WSJ Aug 24, 2019
The ‘Nordic model’of socialism, which he and other leftists tout, is more like ‘ruthless capitalism,’ says Johan Norberg.
By Adam O’Neal | 1730 words
What is socialism? Some of its advocates have trouble defining the ideology. “Being a socialist means different things to different people,” a leftist podcast host told actress Cynthia Nixon last year. “For some, it is a Nordic-style welfare state. For others, it is the liquidation of the capitalist class and the democratization of the means of production.” The host asked a flustered Ms. Nixon, then a candidate for New York governor, where she came down. “Being a socialist, um, I, I, I would say is—I am more in, I am more in line with the Nordic model myself,” she replied.
When the alternatives are Cuba, China and Venezuela, everyone becomes “more in line”with Sweden, the classic Nordic example. Trouble is, most Swedes aren’t in line with American socialists like Ms. Nixon, Sen. Bernie Sanders and Rep. Alexandria Ocasio-Cortez. “All of their models that they could point to, given a couple of years, they end up in famine and killing,”
Swedish author and historian Johan Norberg tells me. “So they always come back to Scandinavia in the end.” True, Sweden has a significant welfare state, but Mr. Norberg says it’s underpinned by “ruthless capitalism.” Mr. Norberg was born in 1973, during his country’s brief but costly socialist experiment. He remembers discussions about books and history at the family dinner table in Hässelby, a Stockholm suburb. He assumes that his mother, a teacher, and father, a military historian, had “broad establishment, center-rightish” politics. Yet they were open to persuasion.
“I think that taught me that people’s minds can be changed if you work hard enough.” As a teenager Mr. Norberg considered himself an anarchist, though it was mostly a matter of aesthetics. “It’s neither left nor right. It was more like being uncomfortable in modern society,” he recalls. “I just didn’t like large-scale businesses, factories, highway transportation, things like that.” He idealized the simple life of his ancestors in the 19th century. “I had this romanticized idea about them, and I looked at pictures of them: Look at that rural lifestyle, happy farmers.”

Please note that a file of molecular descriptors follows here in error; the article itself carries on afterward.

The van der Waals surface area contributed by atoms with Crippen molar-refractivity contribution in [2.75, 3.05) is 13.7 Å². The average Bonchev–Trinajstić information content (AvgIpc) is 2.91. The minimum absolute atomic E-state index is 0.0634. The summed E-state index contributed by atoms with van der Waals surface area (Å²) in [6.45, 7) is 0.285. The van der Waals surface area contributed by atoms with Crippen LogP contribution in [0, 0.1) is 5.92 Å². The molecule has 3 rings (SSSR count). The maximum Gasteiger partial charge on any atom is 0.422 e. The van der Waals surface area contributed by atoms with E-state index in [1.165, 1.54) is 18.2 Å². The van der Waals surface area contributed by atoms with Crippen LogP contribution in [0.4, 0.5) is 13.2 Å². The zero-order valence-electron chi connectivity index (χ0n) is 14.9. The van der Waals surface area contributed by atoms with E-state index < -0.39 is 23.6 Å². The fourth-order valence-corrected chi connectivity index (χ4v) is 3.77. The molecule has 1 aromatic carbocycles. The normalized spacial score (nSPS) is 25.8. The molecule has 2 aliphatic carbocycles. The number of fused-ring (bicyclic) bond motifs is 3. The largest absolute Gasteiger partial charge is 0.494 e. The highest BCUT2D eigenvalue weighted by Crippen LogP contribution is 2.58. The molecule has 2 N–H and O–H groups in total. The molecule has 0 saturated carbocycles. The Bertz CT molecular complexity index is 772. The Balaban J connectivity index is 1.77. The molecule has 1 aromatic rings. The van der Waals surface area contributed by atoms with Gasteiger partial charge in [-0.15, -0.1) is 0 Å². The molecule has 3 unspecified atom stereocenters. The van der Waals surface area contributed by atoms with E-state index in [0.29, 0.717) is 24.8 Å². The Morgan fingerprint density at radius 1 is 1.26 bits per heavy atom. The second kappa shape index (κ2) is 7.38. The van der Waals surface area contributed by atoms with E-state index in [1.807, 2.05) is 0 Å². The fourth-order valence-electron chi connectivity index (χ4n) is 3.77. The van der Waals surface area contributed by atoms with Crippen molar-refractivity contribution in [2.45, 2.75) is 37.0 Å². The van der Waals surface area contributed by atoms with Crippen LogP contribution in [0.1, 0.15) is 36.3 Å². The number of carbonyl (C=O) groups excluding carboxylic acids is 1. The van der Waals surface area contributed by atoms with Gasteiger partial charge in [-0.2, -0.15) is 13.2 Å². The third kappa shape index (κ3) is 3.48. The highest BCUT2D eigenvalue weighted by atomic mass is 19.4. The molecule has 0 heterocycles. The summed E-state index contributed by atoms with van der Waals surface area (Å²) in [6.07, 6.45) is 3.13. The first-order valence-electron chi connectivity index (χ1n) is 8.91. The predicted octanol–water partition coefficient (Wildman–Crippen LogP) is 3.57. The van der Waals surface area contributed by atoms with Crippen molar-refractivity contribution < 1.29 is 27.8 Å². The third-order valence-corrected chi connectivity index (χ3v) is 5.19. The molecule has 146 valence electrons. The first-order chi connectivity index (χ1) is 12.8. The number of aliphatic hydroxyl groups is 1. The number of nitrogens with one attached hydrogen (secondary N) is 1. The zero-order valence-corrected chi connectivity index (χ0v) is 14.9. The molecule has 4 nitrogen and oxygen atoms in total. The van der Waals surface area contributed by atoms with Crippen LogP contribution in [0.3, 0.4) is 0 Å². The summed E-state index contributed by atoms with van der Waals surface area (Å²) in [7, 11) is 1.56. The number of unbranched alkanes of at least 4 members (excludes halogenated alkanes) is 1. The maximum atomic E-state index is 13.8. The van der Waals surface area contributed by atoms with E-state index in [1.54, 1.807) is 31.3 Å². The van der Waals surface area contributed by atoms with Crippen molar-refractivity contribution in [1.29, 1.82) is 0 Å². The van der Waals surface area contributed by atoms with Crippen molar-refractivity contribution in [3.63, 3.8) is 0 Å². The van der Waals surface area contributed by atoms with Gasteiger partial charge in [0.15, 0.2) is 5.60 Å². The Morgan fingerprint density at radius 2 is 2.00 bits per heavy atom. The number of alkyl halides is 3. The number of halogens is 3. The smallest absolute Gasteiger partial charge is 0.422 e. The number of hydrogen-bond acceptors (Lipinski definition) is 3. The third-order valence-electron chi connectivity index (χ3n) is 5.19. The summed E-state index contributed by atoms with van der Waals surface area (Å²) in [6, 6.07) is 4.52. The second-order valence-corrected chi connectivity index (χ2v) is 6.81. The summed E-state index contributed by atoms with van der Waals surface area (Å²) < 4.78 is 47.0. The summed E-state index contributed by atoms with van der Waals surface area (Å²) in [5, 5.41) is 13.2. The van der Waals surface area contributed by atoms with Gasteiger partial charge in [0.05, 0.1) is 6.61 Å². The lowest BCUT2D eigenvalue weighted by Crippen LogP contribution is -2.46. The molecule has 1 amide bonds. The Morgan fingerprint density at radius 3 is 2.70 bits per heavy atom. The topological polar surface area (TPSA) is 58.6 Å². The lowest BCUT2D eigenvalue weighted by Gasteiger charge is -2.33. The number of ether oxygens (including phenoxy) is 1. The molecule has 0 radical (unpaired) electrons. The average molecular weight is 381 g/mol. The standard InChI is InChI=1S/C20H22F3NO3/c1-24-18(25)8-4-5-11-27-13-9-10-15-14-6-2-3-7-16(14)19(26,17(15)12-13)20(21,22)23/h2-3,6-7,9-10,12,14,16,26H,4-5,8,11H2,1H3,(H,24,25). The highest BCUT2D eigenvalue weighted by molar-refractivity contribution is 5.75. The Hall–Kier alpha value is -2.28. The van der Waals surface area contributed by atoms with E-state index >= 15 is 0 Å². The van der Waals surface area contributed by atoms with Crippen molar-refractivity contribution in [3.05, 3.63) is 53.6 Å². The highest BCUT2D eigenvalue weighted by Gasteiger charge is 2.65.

Eventually he realized 19th-century life wasn’t all he cracked it up to be. “I thought it would come with penicillin, and sort of modern surgery, and instant access to all of the calories I needed to survive another day, and so. And I think history really saved me there, because then when I read up on my ancestors in northern Sweden, I realized that they didn’t live ‘ecologically.’ They died ecologically, at a very young age.”
Mr. Norberg studied the history of ideas at Stockholm University. After graduating he joined Timbro, a Stockholm-based free-market think tank, where he researched and wrote books about Swedish history and economics. An important lesson from his academic training: “Many of the great disasters that have befallen on us have come because people have changed their interpretation of the world economy.”
Ideas can produce prosperity too. The impoverished life Mr. Norberg once idealized wasn’t the norm for much longer. By the mid-19th century Sweden had legalized emigration, he says, “which resulted in most people just wanting to leave Sweden immediately for the U.S.”
Back then, Swedish politicians and intellectuals looked to America as a model. Between roughly 1840 and 1870, classical liberals took power. “They basically did everything: save property rights, open business, free trade, beginning to open up for religious freedom, freedom of the press.”